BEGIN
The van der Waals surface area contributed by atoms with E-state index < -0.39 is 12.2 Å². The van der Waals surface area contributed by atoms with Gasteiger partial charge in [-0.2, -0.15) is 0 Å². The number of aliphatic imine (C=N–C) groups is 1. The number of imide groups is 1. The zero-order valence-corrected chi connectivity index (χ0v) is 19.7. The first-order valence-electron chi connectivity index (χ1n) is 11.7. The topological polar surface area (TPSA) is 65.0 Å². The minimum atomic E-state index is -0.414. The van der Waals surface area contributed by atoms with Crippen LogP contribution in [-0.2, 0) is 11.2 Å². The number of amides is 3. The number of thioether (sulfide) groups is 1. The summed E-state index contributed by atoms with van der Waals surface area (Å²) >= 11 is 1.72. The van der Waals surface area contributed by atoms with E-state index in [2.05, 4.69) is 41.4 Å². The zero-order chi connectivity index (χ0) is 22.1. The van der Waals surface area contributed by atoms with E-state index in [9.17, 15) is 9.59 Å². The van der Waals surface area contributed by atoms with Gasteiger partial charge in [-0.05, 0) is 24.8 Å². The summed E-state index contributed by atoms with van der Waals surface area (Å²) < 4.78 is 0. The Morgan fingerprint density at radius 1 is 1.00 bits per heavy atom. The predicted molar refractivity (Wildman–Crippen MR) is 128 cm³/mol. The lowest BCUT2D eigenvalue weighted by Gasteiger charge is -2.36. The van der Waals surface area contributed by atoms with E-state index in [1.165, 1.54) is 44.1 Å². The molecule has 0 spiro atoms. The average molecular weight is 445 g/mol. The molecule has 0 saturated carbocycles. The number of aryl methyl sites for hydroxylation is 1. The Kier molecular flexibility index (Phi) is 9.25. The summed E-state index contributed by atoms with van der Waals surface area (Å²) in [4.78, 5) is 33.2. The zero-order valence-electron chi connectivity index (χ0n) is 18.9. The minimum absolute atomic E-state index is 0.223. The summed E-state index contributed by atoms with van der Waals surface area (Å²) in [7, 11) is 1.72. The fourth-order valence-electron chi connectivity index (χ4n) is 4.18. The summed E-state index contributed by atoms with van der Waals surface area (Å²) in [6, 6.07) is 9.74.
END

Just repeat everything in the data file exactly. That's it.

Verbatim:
The van der Waals surface area contributed by atoms with E-state index < -0.39 is 12.2 Å². The van der Waals surface area contributed by atoms with Gasteiger partial charge in [-0.2, -0.15) is 0 Å². The number of aliphatic imine (C=N–C) groups is 1. The number of imide groups is 1. The zero-order valence-corrected chi connectivity index (χ0v) is 19.7. The first-order valence-electron chi connectivity index (χ1n) is 11.7. The topological polar surface area (TPSA) is 65.0 Å². The minimum atomic E-state index is -0.414. The van der Waals surface area contributed by atoms with Crippen LogP contribution in [-0.2, 0) is 11.2 Å². The number of amides is 3. The number of thioether (sulfide) groups is 1. The summed E-state index contributed by atoms with van der Waals surface area (Å²) >= 11 is 1.72. The van der Waals surface area contributed by atoms with E-state index in [2.05, 4.69) is 41.4 Å². The zero-order chi connectivity index (χ0) is 22.1. The van der Waals surface area contributed by atoms with E-state index in [9.17, 15) is 9.59 Å². The van der Waals surface area contributed by atoms with Gasteiger partial charge in [-0.05, 0) is 24.8 Å². The summed E-state index contributed by atoms with van der Waals surface area (Å²) < 4.78 is 0. The Morgan fingerprint density at radius 1 is 1.00 bits per heavy atom. The predicted molar refractivity (Wildman–Crippen MR) is 128 cm³/mol. The lowest BCUT2D eigenvalue weighted by Gasteiger charge is -2.36. The van der Waals surface area contributed by atoms with E-state index in [1.165, 1.54) is 44.1 Å². The molecule has 0 spiro atoms. The average molecular weight is 445 g/mol. The molecule has 0 saturated carbocycles. The number of aryl methyl sites for hydroxylation is 1. The Kier molecular flexibility index (Phi) is 9.25. The summed E-state index contributed by atoms with van der Waals surface area (Å²) in [4.78, 5) is 33.2. The zero-order valence-electron chi connectivity index (χ0n) is 18.9. The minimum absolute atomic E-state index is 0.223. The summed E-state index contributed by atoms with van der Waals surface area (Å²) in [7, 11) is 1.72. The fourth-order valence-electron chi connectivity index (χ4n) is 4.18. The summed E-state index contributed by atoms with van der Waals surface area (Å²) in [6, 6.07) is 9.74.